Stephen Daisley

Scotland’s Covid nationalists

Scotland's Covid nationalists
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One of the rare upsides of living in a country run by nationalists is that nationalists are not great at hiding their true feelings. When you’ve got a superiority complex, it’s hard to prevent it from bursting out, often at the most inopportune times. Efforts to explain to outsiders that the SNP isn’t actually a more left-wing version of Labour, but a strategically savvier version of Ukip may fall on deaf ears but, sooner or later, the subjects of your hand-wringing will just come out with it by themselves.

On Saturday, a modest band of Scottish nationalists just came out with it in dramatic fashion on the border with England. Here is how the Edinburgh Evening News reported the event:

‘[A] small convoy of cars and vans festooned with Saltires, SNP flags and independence slogans parked at a rest area on the A1 route towards Berwick-upon-Tweed. Eyewitnesses claimed campaigners wearing hazmat suits and masks could be heard shouting “plague carrier” at northbound vehicles, reading out number plates on live streams and brandishing banners with messages such as “Keep Scotland Covid Free”. One such banner was tied to the sign welcoming motorists to Scotland.’

Videos of the proceedings were shared on social media. In one, a man announced: ‘Basically, what we’re saying is, stay the fuck out.’ In another, we learn that the registration details of camper vans entering Scotland from England are being recorded. ‘If they’ll not stay at home, we’ll shame them to death,’ another man declares.

The McMinutemen are hardly a surprising development. Nicola Sturgeon has spent the past week refusing to rule out quarantining visitors from the rest of the UK to Scotland. She insists she won’t forgo any measure that might be in the interests of public health, but equally says she has no plans to quarantine at present. One of the reasons why it was important for her to reject this approach was because of its inflammatory nature.

The spectre of quarantining English people — and, let’s be honest, that is who would mostly be affected by such a policy — carries unpleasant moral baggage quite divorced from any public health rationale. Even leaving the option open effectively frames coronavirus as something foreign to Scotland with English people the danger. Hence, ‘plague carriers’ and ‘Keep Scotland Covid Free’. In the eyes of some Scottish nationalists, the English have become the virus.

There is a long, ugly history to framing other groups and nationalities as infectious or threats to public health. For some reason, Scotland’s enlightened intelligentsia, sensitive to such matters in other political contexts, are noticeably quiet in this instance.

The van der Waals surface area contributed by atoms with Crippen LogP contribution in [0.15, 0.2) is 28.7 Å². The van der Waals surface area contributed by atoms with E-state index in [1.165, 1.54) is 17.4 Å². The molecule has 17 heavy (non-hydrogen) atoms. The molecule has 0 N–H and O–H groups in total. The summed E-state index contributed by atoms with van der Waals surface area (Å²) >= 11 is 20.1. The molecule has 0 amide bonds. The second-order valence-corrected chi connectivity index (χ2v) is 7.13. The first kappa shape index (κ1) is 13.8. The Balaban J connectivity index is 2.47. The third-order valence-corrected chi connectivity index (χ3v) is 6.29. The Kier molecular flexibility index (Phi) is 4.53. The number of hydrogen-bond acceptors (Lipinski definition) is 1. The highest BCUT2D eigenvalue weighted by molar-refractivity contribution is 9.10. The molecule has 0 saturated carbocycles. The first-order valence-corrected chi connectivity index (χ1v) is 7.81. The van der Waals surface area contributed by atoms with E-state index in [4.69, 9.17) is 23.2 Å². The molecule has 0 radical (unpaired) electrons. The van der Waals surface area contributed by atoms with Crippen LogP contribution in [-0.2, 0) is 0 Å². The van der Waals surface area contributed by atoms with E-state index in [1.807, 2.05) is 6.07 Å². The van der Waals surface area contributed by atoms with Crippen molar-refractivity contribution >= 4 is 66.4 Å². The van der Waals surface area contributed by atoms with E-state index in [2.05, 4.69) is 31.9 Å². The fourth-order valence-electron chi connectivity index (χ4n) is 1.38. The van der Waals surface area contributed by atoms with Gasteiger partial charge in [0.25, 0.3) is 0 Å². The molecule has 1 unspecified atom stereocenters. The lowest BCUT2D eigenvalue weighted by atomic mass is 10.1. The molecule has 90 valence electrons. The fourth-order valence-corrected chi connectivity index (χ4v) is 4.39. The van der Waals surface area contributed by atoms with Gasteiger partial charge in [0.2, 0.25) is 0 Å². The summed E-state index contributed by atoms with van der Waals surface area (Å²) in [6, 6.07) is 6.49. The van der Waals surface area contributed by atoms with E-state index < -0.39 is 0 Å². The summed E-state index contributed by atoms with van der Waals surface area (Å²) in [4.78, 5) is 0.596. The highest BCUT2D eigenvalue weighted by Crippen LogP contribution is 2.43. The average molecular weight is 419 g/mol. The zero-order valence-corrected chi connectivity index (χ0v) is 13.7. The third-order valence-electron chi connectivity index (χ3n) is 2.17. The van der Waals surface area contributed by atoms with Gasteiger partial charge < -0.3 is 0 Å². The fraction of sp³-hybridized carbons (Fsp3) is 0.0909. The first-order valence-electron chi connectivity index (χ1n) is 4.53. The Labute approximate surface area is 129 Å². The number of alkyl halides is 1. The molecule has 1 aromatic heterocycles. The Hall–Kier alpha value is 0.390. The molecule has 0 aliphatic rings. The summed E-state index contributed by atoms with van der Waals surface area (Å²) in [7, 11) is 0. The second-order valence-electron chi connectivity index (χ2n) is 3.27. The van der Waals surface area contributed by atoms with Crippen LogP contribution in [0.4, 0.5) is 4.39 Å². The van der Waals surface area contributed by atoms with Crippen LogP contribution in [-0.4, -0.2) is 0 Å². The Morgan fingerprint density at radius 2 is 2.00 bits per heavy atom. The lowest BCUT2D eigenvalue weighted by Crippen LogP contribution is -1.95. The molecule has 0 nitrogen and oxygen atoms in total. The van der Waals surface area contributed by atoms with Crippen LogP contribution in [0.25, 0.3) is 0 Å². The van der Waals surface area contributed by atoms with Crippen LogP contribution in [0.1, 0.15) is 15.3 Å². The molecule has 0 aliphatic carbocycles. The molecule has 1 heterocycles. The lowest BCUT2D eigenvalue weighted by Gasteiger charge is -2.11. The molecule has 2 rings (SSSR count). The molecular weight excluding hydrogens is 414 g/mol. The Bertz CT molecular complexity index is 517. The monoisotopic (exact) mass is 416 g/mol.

Someone who isn’t noticeably quiet is Professor Devi Sridhar, a member of the Scottish Government’s Covid-19 Advisory Group. On Saturday, she tweeted that ‘it is the tragedy of history that when a serious pandemic hit the world where leadership & good governance were required, Donald Trump was US President & Boris Johnson was UK Prime Minister’. When opposition politicians objected to her political intervention, Prof Sridhar complained of ‘cheap attacks’ on ‘an independent academic’ and went on to add: ‘Scotland is now doing well in its response to COVID-19 which seems to anger anti-Scottish, pro-UK people (‘unionists’).’ She has since deleted and been forced to apologise for these tweets.

Earlier in the week, the academic tweeted: ‘Truly fed up with the number of people saying “Zero COVID” is not possible. Scottish govt, local public health boards & the public have shown that it’s totally possible & there’s a better way than lockdown and release cycles. But England has to cooperate with this strategy too.’

When a member of the public replied accusing her of ‘playing politics’, she responded: ‘How can anyone living here want Scotland to fail?’

Prof Sridhar is entitled to express her political opinions and the fact she advises the Scottish Government should not be used to silence her criticism of Boris Johnson. The Tory MSPs who had a go at her for doing so would be among the first to object in the highly unlikely event that SNP politicians, famed for their pluralistic instincts, went after an academic not to their liking. She is also volunteering her expertise at a time when she could retail it for top dollar and deserves gratitude for her spirit of public service.

However, when she brands ‘unionists’ (half the Scottish population) ‘anti-Scottish’, and appears to imply that others want their country to fail, she echoes the McCarthyite demagoguery routinely deployed by the ruling Scottish elite, to which she clearly feels herself drawn. Scotland does not consist of patriots and traitors, and supporters of the opposition are not angered by reductions in infection rates and deaths. No one should try to stop Prof Sridhar speaking but she might be advised to stop herself.

Speaking of her right to freely express her opinion, regular readers might remember Edinburgh University’s Global Chair in Public Health from a curious incident last month. On July 16, Prof Sridhar tweeted her ‘personal view’ that ‘schools should re-open as normally as possible (kids back full-time & able to play/interact together)’. At the time, this ran counter to the SNP government’s position, which was that children should only return part-time. Funnily enough, the very next day, Prof Sridhar changed her mind and tweeted that she was ‘completely aligned’ with Nicola Sturgeon, who ‘has kids (& teachers, parents) best interest in mind so better to go slowly’.

Now that she has been saved from the clutches of wrongthink, Prof Sridhar is a hero for telling it like it is about those self-loathing Unionists. The Scottish establishment loves a convert and it thinks it's found one.